Wednesday, August 8, 2012

Devo -- "Gut Feeling/(Slap Your Mammy)" (1978)

Something about the way you taste
Makes me want to clear my throat

Herewith begins a new series of 2 or 3 lines posts.  (The old series rarely if ever truly end -- they just fade away when I forget about them.)

This series will feature the music I liked in the time period that began when I left law school and ended when I had children -- mid-1977 through mid-1983.  I'm going to serve you up some new wave, some punk, some art rock, and who knows what else.  (I usually have no particular plan when I start a new series, and this one is no exception.)

(I read it in translation)
Here's a quote from Michel Houellebecq's novel, La carte et le territoire (The Map and the Territory):  

Jed would be asked numerous times what it meant, in his eyes, to be an artist.  He would find nothing very interesting or original to say, except one thing, which he would consequently repeat in each interview: to be an artist, in his view, was above all to be someone submissive.  Someone who submitted himself to mysterious, unpredictable messages . . . messages which nonetheless commanded you in an imperious and categorical manner . . . to set off in a radically new direction, or even occasionally no direction at all.

Exactly.  Which explains why I am writing about a group that I haven't thought about for three decades or more -- a group that I would have remembered as recently as last week as being the object of a short-lived and rather shallow enthusiasm of mine, which was based almost entirely on their novelty and eccentricity rather than any real musical merit or significance -- a group whose music I have suddenly realized is brilliant and absolutely original.

Devo (wearing energy domes)
Ladies and gentlemen, boys and girls, I speak of . . . Devo.  (Of course!)    

A funny thing happened to me recently while I was on the road to Damascus.  (Actually, I was taking a walk in my neighborhood with my dog and my iPod.)

The long instrumental introduction to "Gut Feeling/(Slap Your Mammy)" -- you'll find it on side two of Devo's debut album, Q: Are We Not Men?  A: We Are Devo! -- was playing, and suddenly a light from Akron, Ohio, flashed all around me, and I fell to the ground and was blind.

As I lay on the ground, I listened to the song three times, and something like scales fell from my eyes and I could see again.  A neighbor who closely resembled Brian Eno (the producer of We Are Devo!) placed his hands on me.  A mom driving her kids to the local pool stopped her minivan and asked if everything was alright, and the neighbor who looked like Brian Eno told her, "This man is my chosen instrument to proclaim Devo's name to the residents of Flower Valley, and the people of the Parkwood High School class of 1970, and those all around the world who randomly stumble upon the wildly popular 2 or 3 lines."

Hearing his words, the mom in the minivan rolled up the window, locked her doors, and got the hell out of there -- no doubt calling 911 as she drove away.  As for me, I got up and returned to my home, where I took some food (a slice of leftover pepperoni and mushroom pizza).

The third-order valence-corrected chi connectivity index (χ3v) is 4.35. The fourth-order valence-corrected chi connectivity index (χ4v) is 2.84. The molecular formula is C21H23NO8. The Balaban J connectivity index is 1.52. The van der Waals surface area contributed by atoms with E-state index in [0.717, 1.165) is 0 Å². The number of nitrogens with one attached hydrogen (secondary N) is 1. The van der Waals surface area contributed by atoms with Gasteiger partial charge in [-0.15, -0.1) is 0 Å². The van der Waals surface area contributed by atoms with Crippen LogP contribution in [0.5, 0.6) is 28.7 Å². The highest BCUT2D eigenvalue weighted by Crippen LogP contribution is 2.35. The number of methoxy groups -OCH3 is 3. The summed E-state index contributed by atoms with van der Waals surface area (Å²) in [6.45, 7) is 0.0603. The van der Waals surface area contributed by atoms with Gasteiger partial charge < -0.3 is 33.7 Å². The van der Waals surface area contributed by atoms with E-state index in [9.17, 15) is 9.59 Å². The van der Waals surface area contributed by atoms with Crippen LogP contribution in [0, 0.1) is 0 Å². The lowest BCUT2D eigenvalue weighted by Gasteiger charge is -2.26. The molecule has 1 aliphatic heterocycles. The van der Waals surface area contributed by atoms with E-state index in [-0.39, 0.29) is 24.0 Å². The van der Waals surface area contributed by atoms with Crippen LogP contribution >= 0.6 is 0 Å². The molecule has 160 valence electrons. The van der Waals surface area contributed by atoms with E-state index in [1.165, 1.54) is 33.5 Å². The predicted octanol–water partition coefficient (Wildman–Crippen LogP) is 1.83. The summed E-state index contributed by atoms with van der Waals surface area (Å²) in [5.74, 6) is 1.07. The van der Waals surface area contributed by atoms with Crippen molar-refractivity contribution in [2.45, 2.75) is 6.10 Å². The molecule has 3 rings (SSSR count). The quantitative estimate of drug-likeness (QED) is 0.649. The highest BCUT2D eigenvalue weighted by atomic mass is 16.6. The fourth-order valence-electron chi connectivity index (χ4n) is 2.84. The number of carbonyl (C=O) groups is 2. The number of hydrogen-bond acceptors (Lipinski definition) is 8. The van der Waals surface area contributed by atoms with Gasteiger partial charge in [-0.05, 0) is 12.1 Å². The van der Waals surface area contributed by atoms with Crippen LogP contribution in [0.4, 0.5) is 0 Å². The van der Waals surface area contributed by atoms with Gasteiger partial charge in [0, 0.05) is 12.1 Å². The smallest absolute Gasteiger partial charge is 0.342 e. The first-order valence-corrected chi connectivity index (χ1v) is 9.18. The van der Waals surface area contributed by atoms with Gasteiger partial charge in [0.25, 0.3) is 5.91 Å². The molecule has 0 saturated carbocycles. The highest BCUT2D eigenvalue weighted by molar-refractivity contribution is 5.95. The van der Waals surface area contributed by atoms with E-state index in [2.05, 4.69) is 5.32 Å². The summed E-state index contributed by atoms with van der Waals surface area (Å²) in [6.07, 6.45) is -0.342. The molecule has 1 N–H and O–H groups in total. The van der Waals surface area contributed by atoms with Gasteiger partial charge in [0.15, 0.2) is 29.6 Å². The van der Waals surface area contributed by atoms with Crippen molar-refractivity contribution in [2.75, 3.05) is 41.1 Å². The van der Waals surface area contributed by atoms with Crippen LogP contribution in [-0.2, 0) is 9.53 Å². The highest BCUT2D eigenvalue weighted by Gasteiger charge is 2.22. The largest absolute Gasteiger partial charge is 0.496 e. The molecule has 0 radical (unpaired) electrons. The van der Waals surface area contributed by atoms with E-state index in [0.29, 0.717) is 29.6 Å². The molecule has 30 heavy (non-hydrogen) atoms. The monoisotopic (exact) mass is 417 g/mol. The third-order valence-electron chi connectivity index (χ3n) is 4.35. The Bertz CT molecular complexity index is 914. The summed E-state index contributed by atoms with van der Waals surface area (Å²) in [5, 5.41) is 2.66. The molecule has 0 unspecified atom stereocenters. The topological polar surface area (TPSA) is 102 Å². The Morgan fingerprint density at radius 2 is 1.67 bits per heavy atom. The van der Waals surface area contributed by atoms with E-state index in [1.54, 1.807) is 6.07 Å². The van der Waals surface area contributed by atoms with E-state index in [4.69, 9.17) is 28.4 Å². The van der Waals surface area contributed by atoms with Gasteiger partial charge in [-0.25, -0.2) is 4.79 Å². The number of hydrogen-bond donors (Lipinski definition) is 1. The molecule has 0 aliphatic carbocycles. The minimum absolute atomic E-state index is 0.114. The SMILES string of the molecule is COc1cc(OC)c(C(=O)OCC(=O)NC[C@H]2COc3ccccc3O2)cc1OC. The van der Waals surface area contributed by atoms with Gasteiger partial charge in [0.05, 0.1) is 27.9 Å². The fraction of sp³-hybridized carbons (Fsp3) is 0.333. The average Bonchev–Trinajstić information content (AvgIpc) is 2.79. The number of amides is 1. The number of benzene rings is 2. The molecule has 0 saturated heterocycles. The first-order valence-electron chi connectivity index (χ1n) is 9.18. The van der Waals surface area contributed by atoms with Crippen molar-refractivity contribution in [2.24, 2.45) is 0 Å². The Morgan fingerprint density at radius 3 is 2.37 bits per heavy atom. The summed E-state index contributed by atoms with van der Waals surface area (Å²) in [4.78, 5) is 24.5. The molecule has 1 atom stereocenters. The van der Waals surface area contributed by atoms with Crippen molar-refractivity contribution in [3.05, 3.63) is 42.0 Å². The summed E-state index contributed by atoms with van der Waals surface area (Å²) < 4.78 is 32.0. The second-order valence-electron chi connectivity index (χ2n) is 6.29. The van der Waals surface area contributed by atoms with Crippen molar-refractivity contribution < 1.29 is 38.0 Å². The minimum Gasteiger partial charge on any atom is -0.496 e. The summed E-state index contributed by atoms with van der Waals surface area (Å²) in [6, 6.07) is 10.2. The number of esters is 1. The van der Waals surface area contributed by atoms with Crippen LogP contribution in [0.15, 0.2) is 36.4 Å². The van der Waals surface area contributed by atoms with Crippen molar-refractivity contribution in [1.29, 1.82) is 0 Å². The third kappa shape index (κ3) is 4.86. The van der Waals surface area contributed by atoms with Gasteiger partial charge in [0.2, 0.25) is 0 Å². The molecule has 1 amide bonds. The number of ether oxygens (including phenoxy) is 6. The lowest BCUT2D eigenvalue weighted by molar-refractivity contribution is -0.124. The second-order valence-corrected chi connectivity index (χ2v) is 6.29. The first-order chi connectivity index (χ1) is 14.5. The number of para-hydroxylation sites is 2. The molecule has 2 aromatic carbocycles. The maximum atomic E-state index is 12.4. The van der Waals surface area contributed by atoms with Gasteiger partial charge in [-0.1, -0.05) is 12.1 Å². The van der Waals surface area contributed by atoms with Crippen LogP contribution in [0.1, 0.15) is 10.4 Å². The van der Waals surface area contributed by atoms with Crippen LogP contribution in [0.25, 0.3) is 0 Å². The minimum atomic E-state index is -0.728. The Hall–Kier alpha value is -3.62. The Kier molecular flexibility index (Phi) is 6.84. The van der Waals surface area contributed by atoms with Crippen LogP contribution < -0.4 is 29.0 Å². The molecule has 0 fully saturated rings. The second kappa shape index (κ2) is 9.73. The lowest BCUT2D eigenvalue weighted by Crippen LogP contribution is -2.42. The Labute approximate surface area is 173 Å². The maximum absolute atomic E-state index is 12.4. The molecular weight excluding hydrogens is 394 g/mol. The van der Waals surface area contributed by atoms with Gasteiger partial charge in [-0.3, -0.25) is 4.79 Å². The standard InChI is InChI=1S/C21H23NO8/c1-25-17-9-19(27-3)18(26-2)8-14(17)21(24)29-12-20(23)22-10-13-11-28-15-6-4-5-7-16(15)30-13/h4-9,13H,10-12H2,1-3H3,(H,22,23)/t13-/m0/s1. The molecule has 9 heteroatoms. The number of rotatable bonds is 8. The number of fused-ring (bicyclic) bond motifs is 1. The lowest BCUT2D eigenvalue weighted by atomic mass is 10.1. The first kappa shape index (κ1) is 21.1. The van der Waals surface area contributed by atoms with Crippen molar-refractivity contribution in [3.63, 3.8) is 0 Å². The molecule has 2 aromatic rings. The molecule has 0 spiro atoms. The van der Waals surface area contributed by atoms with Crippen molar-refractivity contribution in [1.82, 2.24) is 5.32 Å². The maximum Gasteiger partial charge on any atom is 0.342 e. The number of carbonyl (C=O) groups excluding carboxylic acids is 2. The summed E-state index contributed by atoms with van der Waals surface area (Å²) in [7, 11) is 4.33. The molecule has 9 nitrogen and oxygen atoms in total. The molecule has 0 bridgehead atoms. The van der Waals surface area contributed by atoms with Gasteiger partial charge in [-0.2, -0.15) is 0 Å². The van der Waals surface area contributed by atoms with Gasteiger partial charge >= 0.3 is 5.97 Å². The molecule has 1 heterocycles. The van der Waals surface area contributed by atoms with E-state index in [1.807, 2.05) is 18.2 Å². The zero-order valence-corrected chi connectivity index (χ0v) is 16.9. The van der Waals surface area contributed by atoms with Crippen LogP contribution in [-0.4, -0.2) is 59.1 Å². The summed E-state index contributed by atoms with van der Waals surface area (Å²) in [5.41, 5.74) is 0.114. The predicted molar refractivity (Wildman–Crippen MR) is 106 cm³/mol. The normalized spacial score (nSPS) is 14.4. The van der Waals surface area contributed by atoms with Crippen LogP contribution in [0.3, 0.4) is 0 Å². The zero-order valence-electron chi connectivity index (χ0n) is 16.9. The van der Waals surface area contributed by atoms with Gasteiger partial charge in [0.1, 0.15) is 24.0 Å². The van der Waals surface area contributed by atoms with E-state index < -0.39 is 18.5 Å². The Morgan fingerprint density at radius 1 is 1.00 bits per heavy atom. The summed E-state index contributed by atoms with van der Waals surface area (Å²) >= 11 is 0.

(I had a similar experience)
Now that I have regained my strength, I am ready to preach to the unbelievers that Devo's music is unexcelled.  I will talk to and debate with the followers of of Supertramp, and John Cougar Mellencamp, and Bon Jovi, and Bruce Springsteen, and they will try to kill me.

But I will speak boldly in the name of Devo, and 2 or 3 lines will enjoy a time of peace and be strengthened, and those who click on its ads will increase in numbers.  

(Apologies to Acts 9:1-31.  You don't think you-know-who is going to find this blasphemous, do you?  I'm just funnin' a little.)

"Gut Feeling" is worthy of comment in part because it has an unusual structure, consisting of phrases that are five measures long.  Each measure features a different chord -- E, G, C, A, and D (in that order).

This five-chord progression is repeated relentlessly throughout the lengthy instrumental introduction to the song, and the same pattern continues through the verses and chorus, which are sung by Mark Mothersbaugh.  It is as compelling as it is simple, and I wouldn't mind it a bit if the song kept going for an hour or so.

Devo lead singer Mark Mothersbaugh at age 60
The "(Slap Your Mammy)" part of the title comes from the last minute or so of the track, when the five-measure phrase are abandoned and Mark Mothersbaugh (who wrote the music for the Nickelodeon Rugrats series, among other things) sings "Slap your mammy down, slap your pappy down again" over and over.

Here's a clip featuring the instrumental introduction to "Gut Feeling" from the 2004 movie, The Life Aquatic with Steve Zissou.  The whole movie (like all Wes Anderson movies) is just as nonsensical as this clip is, so don't feel bad if you don't get it -- the only thing to get is that there's really nothing to get.  

Believe it or not, the Weather Channel has used "Gut Feeling" as background music for its local forecasts.

Here's a fascinating old video of Devo performing "Gut Feeling" live at the late, great Max's Kansas City club in New York City in 1977.

Here's Devo performing the song at an outdoor concert in California in 1996.

The drummer is fan-f*cking-tas-tic, n'est-ce pas?  And note Bob Mothersbaugh's LaBaye 2x4 guitar (so named because the body resembles a 2x4):

Here's "Gut Feeling/(Slap Your Mammy)":

Here's a link you can use to order the song from Amazon:

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